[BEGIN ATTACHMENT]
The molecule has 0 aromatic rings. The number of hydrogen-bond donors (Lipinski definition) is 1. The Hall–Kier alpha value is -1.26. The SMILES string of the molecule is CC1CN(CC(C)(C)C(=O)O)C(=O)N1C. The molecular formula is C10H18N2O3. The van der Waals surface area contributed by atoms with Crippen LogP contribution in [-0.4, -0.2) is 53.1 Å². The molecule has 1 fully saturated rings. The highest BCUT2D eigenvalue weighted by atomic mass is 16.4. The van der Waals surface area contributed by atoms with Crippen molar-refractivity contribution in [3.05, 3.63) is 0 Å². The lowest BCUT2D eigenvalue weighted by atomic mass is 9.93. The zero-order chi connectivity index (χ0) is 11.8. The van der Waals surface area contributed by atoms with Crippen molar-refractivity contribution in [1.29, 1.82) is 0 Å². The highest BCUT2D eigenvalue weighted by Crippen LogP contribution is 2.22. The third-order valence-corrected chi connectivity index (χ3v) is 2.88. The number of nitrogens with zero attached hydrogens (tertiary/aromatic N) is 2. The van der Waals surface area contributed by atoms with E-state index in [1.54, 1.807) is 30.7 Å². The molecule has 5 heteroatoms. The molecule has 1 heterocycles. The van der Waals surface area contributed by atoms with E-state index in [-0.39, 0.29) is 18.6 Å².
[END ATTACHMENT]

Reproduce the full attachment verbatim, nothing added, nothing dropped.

The molecule has 0 aromatic rings. The number of hydrogen-bond donors (Lipinski definition) is 1. The Hall–Kier alpha value is -1.26. The SMILES string of the molecule is CC1CN(CC(C)(C)C(=O)O)C(=O)N1C. The molecular formula is C10H18N2O3. The van der Waals surface area contributed by atoms with Crippen LogP contribution in [-0.4, -0.2) is 53.1 Å². The molecule has 1 fully saturated rings. The highest BCUT2D eigenvalue weighted by atomic mass is 16.4. The van der Waals surface area contributed by atoms with Crippen molar-refractivity contribution in [3.05, 3.63) is 0 Å². The lowest BCUT2D eigenvalue weighted by atomic mass is 9.93. The zero-order chi connectivity index (χ0) is 11.8. The van der Waals surface area contributed by atoms with Crippen molar-refractivity contribution in [1.29, 1.82) is 0 Å². The highest BCUT2D eigenvalue weighted by Crippen LogP contribution is 2.22. The third-order valence-corrected chi connectivity index (χ3v) is 2.88. The number of nitrogens with zero attached hydrogens (tertiary/aromatic N) is 2. The van der Waals surface area contributed by atoms with E-state index in [1.54, 1.807) is 30.7 Å². The molecule has 5 heteroatoms. The molecule has 1 heterocycles. The van der Waals surface area contributed by atoms with E-state index in [-0.39, 0.29) is 18.6 Å².